He pointed out that the vote within the CSM was very balanced too, so that it is difficult to talk about a unitary position of the corps of magistrates. Likewise, Dragnea was puzzled that those who voted in favour of the negative report rejected as a whole the legislative package drafted by the Justice Ministry. “The moment you reject everything, I find it very hard to believe it was a decision of good faith,” Liviu Dragnea said.
He pointed out that the debates are not over and will resume within the Legislative. “This (consultations with magistrates – editor’s note) should take place in Parliament, because that is where laws are made in Romania and I believe that is where these transparent, open, but good-faith debates should take place,” Dragnea concluded.
JusMin: CSM does something inconceivable by rejecting, as a whole, solutions to bring judiciary laws in line with Constitution
Justice Minister Tudorel Toader said on Thursday that by giving a negative opinion on the bill submitted by the Ministry of Justice, the Superior Council of Magistrates (CSM) did something inconceivable, it rejected, as a whole, the solutions aimed at bringing the laws of justice in line with the Constitution.
“The bill for the amendment of the laws of justice, like any draft law, has support and opposition as well, a proof being the CSM today. But I am not referring to someone’s wish or option, but I am referring to normality, on the one hand, and I am referring to the requirements of the Constitution, on the other hand. (…) By rejecting, of course, with an advisory opinion the draft law, practically the CSM has done what is inconceivable, it rejected as a whole those solutions in the bill that were aimed at bringing in line the judiciary laws with the Constitution in light of the decisions of the Constitutional Court. The Court’s decisions are mandatory and one cannot vote and reject as a whole those solutions, but surely they will be made right and will be adopted without any discussion,” Tudorel Toader told Antena 3.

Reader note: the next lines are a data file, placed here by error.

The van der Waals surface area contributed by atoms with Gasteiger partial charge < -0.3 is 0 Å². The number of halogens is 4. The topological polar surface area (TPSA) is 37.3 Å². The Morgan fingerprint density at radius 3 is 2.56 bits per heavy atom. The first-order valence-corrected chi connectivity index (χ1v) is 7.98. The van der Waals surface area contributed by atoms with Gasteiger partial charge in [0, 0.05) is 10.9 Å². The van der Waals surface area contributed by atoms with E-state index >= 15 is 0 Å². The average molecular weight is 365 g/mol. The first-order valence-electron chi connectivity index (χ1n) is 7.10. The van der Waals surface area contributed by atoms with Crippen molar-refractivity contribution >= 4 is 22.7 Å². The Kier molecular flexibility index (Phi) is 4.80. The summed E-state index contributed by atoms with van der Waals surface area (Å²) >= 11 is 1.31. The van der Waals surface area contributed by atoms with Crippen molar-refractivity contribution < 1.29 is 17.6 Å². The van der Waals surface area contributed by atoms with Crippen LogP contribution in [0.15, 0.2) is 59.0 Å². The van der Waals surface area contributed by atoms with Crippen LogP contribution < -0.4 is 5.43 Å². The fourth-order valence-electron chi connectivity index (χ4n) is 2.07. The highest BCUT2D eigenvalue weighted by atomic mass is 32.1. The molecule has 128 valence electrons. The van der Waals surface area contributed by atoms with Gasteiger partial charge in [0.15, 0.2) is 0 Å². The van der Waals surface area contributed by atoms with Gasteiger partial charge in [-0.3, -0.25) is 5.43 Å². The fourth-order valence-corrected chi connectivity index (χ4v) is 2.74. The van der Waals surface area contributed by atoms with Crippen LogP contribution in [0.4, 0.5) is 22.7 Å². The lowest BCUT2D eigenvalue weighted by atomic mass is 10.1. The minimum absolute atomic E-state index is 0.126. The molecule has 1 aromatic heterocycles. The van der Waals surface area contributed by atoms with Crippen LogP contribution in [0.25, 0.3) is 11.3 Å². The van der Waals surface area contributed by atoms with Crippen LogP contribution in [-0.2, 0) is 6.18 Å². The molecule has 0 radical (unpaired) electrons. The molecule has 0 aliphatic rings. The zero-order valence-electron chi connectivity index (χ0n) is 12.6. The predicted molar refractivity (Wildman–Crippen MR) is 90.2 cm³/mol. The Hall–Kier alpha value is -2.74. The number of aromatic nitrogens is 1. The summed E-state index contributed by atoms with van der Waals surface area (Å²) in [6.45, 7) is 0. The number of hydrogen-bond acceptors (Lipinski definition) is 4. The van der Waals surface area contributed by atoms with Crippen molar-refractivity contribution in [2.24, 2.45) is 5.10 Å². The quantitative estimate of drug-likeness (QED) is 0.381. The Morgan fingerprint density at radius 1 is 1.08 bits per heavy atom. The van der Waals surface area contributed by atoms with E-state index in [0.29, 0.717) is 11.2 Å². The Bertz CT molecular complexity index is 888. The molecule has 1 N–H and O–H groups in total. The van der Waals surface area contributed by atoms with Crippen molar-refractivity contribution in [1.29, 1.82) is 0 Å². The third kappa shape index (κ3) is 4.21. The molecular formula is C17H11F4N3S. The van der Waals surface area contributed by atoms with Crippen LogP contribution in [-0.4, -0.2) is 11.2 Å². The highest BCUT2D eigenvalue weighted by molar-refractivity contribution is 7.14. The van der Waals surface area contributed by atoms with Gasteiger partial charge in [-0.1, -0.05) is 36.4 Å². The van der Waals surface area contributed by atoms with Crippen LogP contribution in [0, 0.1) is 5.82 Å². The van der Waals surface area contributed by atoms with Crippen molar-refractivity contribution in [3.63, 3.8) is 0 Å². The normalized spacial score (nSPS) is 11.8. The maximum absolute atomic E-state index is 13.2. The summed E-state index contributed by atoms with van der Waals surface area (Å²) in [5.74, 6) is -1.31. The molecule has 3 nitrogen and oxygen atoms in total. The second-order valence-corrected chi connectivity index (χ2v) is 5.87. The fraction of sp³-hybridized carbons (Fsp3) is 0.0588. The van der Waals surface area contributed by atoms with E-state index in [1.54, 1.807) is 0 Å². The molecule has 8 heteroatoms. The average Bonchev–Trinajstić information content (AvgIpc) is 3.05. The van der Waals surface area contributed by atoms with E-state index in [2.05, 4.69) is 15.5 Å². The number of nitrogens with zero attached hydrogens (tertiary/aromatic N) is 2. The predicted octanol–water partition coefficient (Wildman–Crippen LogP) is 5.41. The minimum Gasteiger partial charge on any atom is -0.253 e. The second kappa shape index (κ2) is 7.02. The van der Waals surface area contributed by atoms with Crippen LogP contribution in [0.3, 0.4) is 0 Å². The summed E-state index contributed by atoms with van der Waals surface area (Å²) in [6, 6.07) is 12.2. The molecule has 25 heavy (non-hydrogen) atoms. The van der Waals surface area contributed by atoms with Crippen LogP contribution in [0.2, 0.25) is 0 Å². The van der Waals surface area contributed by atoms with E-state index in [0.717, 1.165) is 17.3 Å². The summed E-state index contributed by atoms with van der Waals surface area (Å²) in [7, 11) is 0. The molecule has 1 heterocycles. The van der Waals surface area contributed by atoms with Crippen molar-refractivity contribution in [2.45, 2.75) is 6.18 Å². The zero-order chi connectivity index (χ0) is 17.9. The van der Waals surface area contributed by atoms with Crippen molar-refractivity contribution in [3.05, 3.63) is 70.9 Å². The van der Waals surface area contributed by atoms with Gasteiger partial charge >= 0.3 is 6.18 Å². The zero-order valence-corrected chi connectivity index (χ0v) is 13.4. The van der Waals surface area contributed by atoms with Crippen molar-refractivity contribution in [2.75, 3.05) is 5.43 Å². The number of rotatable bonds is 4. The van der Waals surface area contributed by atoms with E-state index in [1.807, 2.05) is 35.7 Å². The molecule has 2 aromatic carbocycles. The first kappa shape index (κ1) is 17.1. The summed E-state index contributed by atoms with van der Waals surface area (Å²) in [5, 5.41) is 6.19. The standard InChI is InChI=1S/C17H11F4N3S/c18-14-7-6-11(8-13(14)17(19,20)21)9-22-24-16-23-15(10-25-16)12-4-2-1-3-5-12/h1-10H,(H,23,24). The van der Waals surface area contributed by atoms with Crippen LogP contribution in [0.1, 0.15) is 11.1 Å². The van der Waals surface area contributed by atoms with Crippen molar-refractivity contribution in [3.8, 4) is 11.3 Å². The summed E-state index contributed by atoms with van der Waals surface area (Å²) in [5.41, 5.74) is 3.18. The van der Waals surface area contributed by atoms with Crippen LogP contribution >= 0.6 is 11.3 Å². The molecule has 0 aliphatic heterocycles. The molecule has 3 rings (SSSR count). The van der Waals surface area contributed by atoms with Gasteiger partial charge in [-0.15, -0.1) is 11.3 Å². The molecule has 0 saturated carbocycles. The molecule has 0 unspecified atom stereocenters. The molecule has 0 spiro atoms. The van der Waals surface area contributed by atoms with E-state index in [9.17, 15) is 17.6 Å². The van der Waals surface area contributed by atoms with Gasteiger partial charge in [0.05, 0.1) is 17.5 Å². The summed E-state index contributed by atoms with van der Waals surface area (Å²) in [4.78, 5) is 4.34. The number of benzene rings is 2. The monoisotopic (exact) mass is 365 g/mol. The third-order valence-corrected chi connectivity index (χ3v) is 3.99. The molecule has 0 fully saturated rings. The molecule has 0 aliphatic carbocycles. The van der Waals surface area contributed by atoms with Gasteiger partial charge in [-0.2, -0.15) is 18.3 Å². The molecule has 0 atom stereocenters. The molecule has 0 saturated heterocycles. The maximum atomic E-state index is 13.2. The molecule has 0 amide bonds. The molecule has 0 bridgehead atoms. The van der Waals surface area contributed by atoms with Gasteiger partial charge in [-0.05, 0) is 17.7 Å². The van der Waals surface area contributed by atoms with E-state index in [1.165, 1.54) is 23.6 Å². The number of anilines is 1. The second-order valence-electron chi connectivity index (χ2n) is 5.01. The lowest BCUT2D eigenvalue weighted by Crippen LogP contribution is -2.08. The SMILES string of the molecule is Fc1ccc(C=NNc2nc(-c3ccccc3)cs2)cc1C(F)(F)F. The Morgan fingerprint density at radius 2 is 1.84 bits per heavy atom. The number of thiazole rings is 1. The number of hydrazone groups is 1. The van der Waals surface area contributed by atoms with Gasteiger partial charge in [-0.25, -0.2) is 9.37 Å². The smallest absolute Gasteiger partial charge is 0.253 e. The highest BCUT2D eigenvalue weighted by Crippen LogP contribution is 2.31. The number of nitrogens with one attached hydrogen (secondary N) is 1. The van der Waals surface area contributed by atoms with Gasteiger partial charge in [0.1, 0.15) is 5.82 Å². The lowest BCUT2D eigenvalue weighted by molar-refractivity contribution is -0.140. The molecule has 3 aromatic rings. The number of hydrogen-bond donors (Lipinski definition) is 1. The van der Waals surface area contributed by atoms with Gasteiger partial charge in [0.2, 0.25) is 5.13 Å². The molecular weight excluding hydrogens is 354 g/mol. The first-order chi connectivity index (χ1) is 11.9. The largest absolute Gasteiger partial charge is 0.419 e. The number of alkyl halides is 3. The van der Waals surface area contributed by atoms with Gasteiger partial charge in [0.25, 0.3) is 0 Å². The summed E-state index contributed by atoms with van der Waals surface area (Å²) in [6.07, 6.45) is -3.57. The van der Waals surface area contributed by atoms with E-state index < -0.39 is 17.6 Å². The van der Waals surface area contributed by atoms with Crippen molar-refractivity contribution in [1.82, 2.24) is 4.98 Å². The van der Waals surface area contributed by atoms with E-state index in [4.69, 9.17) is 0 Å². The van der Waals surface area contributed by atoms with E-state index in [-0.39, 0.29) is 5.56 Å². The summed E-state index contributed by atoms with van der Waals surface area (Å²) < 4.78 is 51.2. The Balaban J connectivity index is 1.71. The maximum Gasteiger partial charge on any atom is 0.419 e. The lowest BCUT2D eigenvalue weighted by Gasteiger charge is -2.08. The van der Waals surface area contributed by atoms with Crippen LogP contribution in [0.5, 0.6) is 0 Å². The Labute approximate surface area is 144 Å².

Toader: I have the conviction that the CSM’s negative vote also expresses the desire to conserve the current privileges of magistrates
On Thursday evening, Justice Minister Tudorel Toader explained his absence from the CSM plenum meeting which saw the passing of a negative repot on the proposed amendments to the judiciary laws.
“It was, first of all, a predictable vote because a significant part of the members of CSM had expressed themselves, on countless occasions, against the bill modifying the judiciary laws. (…) Note the fact that the prosecutors opposed it en masse. Why? Why were some of the judges in favour, but all prosecutors were against it, en masse? Apart from their arguments, which I do not dispute, I believe there are other arguments too,” the Justice Minister told Antena 3.
He said one of the arguments would be the fact that he brought into the public space the debate on “the separation of careers.”
The Minister said that, in line with current legislation, a prosecutor can become a judge and a judge can become a prosecutor, and he wondered why there are more prosecutors wanting to become judges while the cases in which judges want to become prosecutors are only the exceptions.